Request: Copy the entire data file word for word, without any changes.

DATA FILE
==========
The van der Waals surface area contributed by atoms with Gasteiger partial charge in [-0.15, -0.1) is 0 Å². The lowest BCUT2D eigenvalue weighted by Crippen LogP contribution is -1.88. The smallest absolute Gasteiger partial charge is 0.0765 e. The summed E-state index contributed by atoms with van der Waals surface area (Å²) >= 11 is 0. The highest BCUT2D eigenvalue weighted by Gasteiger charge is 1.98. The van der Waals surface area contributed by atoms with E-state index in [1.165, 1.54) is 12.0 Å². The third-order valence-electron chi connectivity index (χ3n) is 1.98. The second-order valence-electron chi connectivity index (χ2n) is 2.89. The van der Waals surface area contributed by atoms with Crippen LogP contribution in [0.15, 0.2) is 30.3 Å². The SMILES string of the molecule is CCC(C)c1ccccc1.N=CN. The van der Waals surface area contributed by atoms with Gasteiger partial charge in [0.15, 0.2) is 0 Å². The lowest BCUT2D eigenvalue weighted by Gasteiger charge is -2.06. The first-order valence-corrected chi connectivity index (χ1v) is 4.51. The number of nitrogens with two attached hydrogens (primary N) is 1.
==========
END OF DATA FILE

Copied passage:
The van der Waals surface area contributed by atoms with Gasteiger partial charge in [-0.15, -0.1) is 0 Å². The lowest BCUT2D eigenvalue weighted by Crippen LogP contribution is -1.88. The smallest absolute Gasteiger partial charge is 0.0765 e. The summed E-state index contributed by atoms with van der Waals surface area (Å²) >= 11 is 0. The highest BCUT2D eigenvalue weighted by Gasteiger charge is 1.98. The van der Waals surface area contributed by atoms with E-state index in [1.165, 1.54) is 12.0 Å². The third-order valence-electron chi connectivity index (χ3n) is 1.98. The second-order valence-electron chi connectivity index (χ2n) is 2.89. The van der Waals surface area contributed by atoms with Crippen LogP contribution in [0.15, 0.2) is 30.3 Å². The SMILES string of the molecule is CCC(C)c1ccccc1.N=CN. The van der Waals surface area contributed by atoms with Gasteiger partial charge in [0.15, 0.2) is 0 Å². The lowest BCUT2D eigenvalue weighted by Gasteiger charge is -2.06. The first-order valence-corrected chi connectivity index (χ1v) is 4.51. The number of nitrogens with two attached hydrogens (primary N) is 1.